The recommended frequency of hearing tests depends on several factors. If you have relatively normal hearing, and you are a young adult, then I would recommend a hearing test every five years, unless there is a noticeable change in your hearing. If you are a middle-aged adult with relatively normal hearing, then I would recommend a hearing test every two years. If you have hearing loss, yearly evaluations are recommended, especially if you are a hearing aid user.

We need to keep up with your hearing loss, so we can appropriately adjust your hearing aids to your current hearing loss. Also, if you are around loud noises often (recreational or work), then you will be at a higher risk for hearing loss. Certain medications can also cause hearing loss, and your hearing should be monitored during the treatment. After your baseline hearing evaluation, your audiologist will tell you how often you should have future hearing tests.

How to prepare for my first hearing test?

Make a list of your medications and health issues. Obtain audiograms/hearing evaluation results, ear surgery reports from the past and send them to your audiologist prior to your appointment for review. Make sure you do not have impacted cerumen. Your audiologist can perform cerumen removal; however, if the wax is deeply impacted, it can be difficult to remove.

In that case, your audiologist may send you to an Ear-Nose-Throat (ENT) physician. Avoid loud noises for at least 72 hours prior to testing (power tools, hair dryer, etc.). Loud noises can cause temporary hearing loss. Also, testing is not recommended for at least 4 days following any loud concert. Such concerts can cause temporary hearing loss that persists for days. You should also reschedule your appointment if you have any illness which causes congestion, such as a cold, or the flu. Congestion can affect your hearing, and your hearing test will not be accurate.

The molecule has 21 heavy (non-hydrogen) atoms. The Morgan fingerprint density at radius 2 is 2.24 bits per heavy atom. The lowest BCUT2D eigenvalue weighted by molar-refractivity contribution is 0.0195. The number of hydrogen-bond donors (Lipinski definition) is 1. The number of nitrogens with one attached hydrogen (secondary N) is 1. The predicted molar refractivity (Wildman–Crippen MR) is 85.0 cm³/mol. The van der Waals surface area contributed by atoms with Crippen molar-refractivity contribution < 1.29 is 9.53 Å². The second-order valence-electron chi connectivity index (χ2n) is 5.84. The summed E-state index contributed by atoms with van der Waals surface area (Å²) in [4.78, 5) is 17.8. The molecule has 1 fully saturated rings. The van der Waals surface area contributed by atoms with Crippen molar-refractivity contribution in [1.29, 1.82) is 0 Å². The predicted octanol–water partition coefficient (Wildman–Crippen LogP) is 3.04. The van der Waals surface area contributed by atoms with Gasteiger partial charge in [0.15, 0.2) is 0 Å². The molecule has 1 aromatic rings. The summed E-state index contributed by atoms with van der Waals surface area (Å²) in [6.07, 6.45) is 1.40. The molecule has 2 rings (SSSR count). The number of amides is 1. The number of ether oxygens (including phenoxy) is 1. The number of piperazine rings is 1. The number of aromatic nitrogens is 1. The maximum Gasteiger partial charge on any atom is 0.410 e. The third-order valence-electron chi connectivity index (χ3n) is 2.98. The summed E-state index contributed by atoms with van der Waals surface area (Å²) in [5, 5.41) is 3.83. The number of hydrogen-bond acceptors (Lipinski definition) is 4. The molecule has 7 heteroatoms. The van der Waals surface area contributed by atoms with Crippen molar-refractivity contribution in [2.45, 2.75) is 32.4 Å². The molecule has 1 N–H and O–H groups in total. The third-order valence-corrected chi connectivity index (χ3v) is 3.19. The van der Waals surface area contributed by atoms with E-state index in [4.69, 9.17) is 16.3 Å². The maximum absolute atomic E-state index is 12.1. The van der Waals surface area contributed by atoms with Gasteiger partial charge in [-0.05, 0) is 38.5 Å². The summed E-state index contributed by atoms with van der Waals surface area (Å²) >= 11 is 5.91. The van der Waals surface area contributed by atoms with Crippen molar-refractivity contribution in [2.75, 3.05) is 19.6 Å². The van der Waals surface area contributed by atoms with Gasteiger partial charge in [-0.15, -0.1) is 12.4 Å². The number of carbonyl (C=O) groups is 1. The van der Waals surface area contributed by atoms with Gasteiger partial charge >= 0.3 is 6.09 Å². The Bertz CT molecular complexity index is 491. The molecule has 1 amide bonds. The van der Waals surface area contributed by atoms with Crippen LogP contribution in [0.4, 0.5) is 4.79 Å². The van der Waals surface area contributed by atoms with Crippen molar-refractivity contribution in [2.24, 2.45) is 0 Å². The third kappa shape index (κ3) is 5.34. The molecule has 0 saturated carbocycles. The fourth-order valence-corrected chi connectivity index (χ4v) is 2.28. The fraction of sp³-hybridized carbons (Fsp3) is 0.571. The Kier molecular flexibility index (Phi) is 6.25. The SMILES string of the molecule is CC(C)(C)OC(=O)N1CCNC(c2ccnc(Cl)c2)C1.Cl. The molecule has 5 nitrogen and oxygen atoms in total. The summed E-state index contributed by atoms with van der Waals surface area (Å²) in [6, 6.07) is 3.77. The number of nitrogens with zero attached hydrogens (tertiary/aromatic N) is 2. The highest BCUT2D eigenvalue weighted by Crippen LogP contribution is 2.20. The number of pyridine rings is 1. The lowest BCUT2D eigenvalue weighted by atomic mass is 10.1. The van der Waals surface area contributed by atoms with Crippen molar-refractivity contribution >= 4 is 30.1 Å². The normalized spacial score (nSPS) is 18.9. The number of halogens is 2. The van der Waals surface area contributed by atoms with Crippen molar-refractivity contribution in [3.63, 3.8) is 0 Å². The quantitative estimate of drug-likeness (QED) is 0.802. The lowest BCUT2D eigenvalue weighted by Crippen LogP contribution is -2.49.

What to expect at my appointment?

You will have to complete an intake form like in any other doctor’s office. The audiologist will take your case history, focusing on your ears and hearing health concerns. At the beginning of the test, your audiologist will look in your ears. Then, the following tests will be performed:

--Middle ear function test (pressure test)
--Inner ear evaluation (tone test, which measures how soft a tone you can hear at different pitches)

--Auditory nerve evaluation (speech test, where you will have to repeat words)

After the test, your audiologist will discuss test results, treatment options, and make referrals if needed.

Is the test painful?

Hearing test are completely painless and non-invasive. However, if you have impacted wax that needs to be removed before the testing, that can be a little uncomfortable.

How long does testing take?

Hearing test take anywhere from 30-45 minutes depending upon your hearing health and testing abilities. You will be scheduled for a one-hour appointment. Patients with medical issues may require additional testing and appointments can be longer.

Will I know the result after the test?

Yes, definitely. Your audiologist will explain all test results and how each test measures and relates to different parts of your ears. You will hopefully have a better understanding of how the auditory system functions. If you have any potentially serious medical issues related to hearing loss, you will be referred to an ENT physician for further evaluation.

The bottom line

A baseline hearing evaluation is very important even if you have normal hearing. If you have sudden changes in your hearing, your providers need to know the quality of your hearing prior to that change in order to compare your hearing and provide the most beneficial treatment.